Besides Anopheles, two species of Culex, C. penicillaris and C. pipiens, are also accused of transmitting the larvae.
The genus with which Anopheles is most likely to be confounded is Culex, which is the commonest of all mosquitoes, has a world-wide distribution, and is generally a greedy blood-sucker.
A distinctive feature is the position assumed in resting; Culex has a humpbacked attitude, while in Anopheles the proboscis, head and body are in a straight line, and in many species inclined at an angle to the wall, the tail sticking outwards.
In the female of Culex the palpi are much shorter than the proboscis; in Anopheles they are of the same length.
The wings in Culex have not the same dappled appearance.
The ova of Culex, on the other hand, are deposited in any stagnant water, including cesspools, drains, cisterns, or water collected in any vessel; they float in boat-shaped masses on the surface.
Their alternate hosts are mosquitoes of the Culex genus.
Genera: Oestrus, Tipula, Musca, Tabanus, Culex, Empis, Conops, Asilus, Bombylius, Hippobosca.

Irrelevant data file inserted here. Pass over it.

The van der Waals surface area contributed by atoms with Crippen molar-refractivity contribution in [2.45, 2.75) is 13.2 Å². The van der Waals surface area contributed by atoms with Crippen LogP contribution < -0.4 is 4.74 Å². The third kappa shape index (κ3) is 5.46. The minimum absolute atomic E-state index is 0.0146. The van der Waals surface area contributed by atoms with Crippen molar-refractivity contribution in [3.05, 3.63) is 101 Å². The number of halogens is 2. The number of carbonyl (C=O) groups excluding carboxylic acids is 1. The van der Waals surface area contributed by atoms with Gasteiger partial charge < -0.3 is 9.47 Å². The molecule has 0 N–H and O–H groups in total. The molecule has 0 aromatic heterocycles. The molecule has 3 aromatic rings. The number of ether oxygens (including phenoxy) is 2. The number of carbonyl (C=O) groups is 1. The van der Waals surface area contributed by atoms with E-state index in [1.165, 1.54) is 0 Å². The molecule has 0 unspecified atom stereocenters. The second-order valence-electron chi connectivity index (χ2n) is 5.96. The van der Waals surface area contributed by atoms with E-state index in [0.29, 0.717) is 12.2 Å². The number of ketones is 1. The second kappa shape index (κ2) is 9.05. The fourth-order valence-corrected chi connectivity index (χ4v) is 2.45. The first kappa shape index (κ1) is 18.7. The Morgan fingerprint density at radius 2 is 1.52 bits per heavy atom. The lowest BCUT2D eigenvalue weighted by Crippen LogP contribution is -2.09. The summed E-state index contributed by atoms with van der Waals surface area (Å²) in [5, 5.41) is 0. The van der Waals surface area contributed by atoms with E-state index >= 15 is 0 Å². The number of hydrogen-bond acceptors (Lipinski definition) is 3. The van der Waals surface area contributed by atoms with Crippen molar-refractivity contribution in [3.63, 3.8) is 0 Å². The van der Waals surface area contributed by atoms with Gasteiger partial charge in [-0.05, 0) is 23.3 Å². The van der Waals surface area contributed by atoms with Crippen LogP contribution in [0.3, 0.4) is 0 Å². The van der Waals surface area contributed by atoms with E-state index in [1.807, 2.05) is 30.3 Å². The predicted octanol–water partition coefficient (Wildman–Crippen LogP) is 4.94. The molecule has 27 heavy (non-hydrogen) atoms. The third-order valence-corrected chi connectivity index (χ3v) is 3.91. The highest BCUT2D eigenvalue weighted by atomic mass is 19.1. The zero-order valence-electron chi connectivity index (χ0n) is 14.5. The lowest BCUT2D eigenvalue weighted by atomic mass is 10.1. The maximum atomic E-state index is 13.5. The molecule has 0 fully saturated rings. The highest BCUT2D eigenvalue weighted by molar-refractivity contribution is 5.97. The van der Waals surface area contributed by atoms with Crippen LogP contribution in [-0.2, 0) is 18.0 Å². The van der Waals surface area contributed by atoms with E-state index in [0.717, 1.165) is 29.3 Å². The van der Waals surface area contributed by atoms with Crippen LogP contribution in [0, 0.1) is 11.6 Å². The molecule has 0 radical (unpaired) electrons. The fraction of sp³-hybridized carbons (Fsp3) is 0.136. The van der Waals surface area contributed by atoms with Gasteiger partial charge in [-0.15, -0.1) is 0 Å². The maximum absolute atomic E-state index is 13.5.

The Metanopsilae are made up of the Heteropalpae [palpi long in the male, short in the female; sub-families Culicinae (Culex, &c.) and Heptaphlebomyinae (Heptaphlebomyia)] and Micropalpae [palpi short in both sexes; subfamilies Aedinae (Aedes, &c.) and Haemagoginae (Haemagogus, Uranotaenia, &c.)].
The genus Culex, from which the family takes its name, though it has been similarly split up, is still in its restricted sense larger than any other, and some 200 species are comprised in it alone.
As the common gnat (Culex pipiens), are rarely found away from human habitations; others seldom or never enter houses, but are met with either in more or less open country, or in the recesses of forests and woods.
The eggs are usually deposited on the water itself, and while in the case of certain species, such as Culex pipiens or the widely distributed C. fatigans, they are agglutinated together in masses known as "boats" or "rafts" containing from 50 to 400 ova, those of others, such as the Anophelinae and many Culicinae (e.g.
- Stegomyia calopus (Culex fasciatus, Stegomyia fasciata).
In the case of filariasis due to Filaria bancrofti, which is common throughout the Tropics, the embryos of the parasite are disseminated by various Culicinae and Anophelinae (Culex pipiens in Queensland; C. fatigans in the West Indies; Myzomyia rossii in India; Pyretophorus costalis in a large portion of tropical Africa; &c.).
Schaudinn had fully described the relations of certain avian Trypanosomes to their invertebrate host, Culex pipiens (females).
Vertebrate host, Athene noctua, Little Owl; invertebrate host, Culex pipiens.